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Murder in Court Three by Ian Simpson

Murder in Court Three
by Ian Simpson

Murder in Court Three

Rating **** (4 of 5 stars)

***NOTE: I received a free review copy of this book from NetGalley***

The body of Farquhar Knox, QC, has been found in courtroom number three, pierced through the heart with an arrow. It’s up to DI Flick Fortune and her team to find the killer. Things are made all the more difficult when a Chief Superintendent shows up on their suspect list, and the local paper implies that the very pregnant Flick and her department may not be up to the task at hand.

This was a very enjoyable read. It’s the third in a series of traditional police procedurals from author Ian Simpson, but the first one that I had read. I was worried after seeing the long list of characters included at the beginning of the book that I might feel lost or have trouble keeping everyone straight, not having read the two previous books. This was not the case, however, and Simpson does a good job of making his characters distinct and recognizable. A very well-written mystery with several sub-plots and lots of red herrings, I would recommend Murder in Court Three to anyone who enjoys a good mystery.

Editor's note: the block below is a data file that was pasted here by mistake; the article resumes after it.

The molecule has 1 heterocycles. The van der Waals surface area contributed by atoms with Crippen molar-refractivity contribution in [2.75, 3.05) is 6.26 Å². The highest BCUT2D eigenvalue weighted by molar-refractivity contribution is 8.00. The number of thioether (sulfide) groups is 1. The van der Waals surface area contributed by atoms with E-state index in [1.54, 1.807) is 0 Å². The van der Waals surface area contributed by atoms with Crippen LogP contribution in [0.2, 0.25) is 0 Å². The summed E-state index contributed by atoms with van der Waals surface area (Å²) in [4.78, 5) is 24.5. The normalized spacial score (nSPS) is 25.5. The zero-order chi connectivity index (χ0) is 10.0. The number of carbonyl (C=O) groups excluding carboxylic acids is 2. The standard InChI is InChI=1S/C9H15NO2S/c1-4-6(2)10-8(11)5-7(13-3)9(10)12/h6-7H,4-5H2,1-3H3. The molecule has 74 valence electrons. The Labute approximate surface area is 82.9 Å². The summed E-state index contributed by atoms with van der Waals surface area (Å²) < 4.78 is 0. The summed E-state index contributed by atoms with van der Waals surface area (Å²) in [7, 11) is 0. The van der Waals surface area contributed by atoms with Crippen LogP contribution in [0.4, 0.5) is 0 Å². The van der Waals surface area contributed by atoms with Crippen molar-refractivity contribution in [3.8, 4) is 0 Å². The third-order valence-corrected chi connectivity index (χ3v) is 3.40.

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Kids Book Review – Escape from Mr. Lemoncello’s Library by Chris Grabenstein

Escape From Mr. Lemoncello’s Library
by Chris Grabenstein

Escape from Mr. Lemoncello's Library

Rating:**** (4 of 5 stars)